Remmele and Gombotz[20] showed that measurement of Tby DSC was a good predictor of CD40L aggregation. Performing a pH stability screen with DSC, the highest TMs were measured between pH 6 and pH 7.5, which correlated to the pH range which showed the lowest percentage of aggregation formation as measured by SEC (after storage at 37°C for 7 days).

Remmele[11] summarizes other studies which used data from DSC thermograms to predict and rank-order protein (e.g. chymotrypsinogen and pepsinogen) stability in a variety of formulations. Remmele also discussed how the use of DSC in conjunction with other analytical techniques (SEC-HPLC, CD, AUC, DLS, MS) can provide insight into the conformational stability of the biopharmaceutical in different formulations, information which can then be used to make decisions about which formulation to move forward.

Other formulation screening studies agree that formulations with high TM values (as measured by DSC) tend to demonstrate lower aggregation levels when studied by accelerated stability studies and SEC-HPLC[21-25].

Burton et al.[26] assessed the use of DSC as a rapid screening tool for assessing the stability of two model recombinant antibodies.  Changes in TM were monitored as a function of pH and/or excipients, and results were compared with accelerated stability data from samples analyzed by SEC. Data produced by MicroCal DSC correlated with that from SEC (samples with higher TM values measured by DSC also showed the lowest aggregation levels measured by SEC), so DSC was able to determine both optimal solution pH and excipient effects on solution stability.  The pH values at which the maximum stability values were predicted by DSC were pH 7.5  for Protein I and pH 6 for Protein II - these values corresponded well with predictions from longer-term solution stability studies for each protein. To quote the authors in the conclusion of the article, “The results of these studies suggest that microcalorimetry can be a valuable tool for rapid screening of protein stability in solution, particularly in the early phase of protein characterization and formulation development when bulk supplies are often quite limited...This can result in significant potential savings in terms of drug substance requirements as well as time and effort spent on sample preparation and complex analysis.” [26]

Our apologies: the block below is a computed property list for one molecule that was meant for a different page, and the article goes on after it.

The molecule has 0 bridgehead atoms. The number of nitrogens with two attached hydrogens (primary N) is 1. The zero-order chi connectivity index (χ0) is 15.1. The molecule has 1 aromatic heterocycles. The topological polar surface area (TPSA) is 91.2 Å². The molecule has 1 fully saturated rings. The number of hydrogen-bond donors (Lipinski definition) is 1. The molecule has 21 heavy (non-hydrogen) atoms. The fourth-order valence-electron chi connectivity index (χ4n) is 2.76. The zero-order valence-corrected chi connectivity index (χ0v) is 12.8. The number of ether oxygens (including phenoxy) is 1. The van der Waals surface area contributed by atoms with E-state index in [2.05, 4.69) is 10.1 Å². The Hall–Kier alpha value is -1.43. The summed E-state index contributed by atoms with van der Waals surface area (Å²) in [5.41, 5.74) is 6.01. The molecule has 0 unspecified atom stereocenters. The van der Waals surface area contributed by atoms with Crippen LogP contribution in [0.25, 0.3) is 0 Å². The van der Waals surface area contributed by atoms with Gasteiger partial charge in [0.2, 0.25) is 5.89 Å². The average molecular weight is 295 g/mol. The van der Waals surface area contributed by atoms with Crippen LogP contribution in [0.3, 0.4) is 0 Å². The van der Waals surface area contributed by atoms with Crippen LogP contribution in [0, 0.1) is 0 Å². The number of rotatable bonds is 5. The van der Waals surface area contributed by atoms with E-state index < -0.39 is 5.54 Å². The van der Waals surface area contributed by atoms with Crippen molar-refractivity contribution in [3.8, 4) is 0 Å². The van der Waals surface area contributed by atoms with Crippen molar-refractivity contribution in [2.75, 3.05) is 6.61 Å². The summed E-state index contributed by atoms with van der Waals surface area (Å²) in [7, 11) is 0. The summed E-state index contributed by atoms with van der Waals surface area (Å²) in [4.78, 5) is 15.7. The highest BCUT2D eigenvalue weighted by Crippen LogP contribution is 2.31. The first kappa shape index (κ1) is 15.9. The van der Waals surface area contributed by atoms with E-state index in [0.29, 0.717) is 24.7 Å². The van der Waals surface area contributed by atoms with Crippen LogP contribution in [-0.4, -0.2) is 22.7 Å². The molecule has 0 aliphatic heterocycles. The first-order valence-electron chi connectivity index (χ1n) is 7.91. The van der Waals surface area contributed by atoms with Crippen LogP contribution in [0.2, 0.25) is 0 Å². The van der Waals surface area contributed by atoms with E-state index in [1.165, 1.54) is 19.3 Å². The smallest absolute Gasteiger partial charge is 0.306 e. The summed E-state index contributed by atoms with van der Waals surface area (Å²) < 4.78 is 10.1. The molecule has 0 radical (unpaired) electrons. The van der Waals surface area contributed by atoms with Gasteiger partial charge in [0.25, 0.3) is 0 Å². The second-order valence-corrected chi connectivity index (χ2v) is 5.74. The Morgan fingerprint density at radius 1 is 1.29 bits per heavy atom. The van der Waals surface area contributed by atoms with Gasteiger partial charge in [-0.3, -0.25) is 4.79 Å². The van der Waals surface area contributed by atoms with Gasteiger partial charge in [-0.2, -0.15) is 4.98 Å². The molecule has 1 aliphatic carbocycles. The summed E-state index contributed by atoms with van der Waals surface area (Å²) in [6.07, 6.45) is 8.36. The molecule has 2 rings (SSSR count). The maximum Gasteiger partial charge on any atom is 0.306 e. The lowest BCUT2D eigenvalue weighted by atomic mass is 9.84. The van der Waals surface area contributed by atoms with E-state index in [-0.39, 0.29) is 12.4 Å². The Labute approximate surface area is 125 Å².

A Malvern application note highlights how Dr. Katherine Bowers (Fujifilm Diosynth Biotechnologies) utilizes DSC in preformulation development[27].  Antibody X was placed in a range of buffers from pH 3 to pH 8, and DSC analysis (using MicroCal VP-Capillary DSC) was performed immediately (T=0) as well as after storage for 1 week.


Figure 6: Range of TM values for antibody X in preformulation buffers. Samples were analyzed using the MicroCal VP-Capillary DSC at T= 0.



Figure 7: DSC thermograms of antibody X at T= 0. (A) dissolved in citrate buffer, pH 3.0 (B) dissolved in succinate buffer, pH 6.0.  TMand T½values are shown for each.

Figure 6 shows the value of the main TM peak at T=0 for antibody X in the initial preformulation screen, and Figure 7 shows the thermogram for antibody X in citrate buffer, pH 3, and succinate buffer, pH 6. From the TM values measured, the most stable buffer conditions (highest TM) were found between pH 5.0 and pH 7.5. At T= 0, other analytical methods (UV, size exclusion chromatography (SEC), light scattering, and SDS-PAGE) showed much less discrimination between the buffer conditions as compared to DSC (data not shown here). 


Figure 8: Range of T½values for the main Ttransition of antibody X in preformulation buffers at T = 0 and T = 1 week.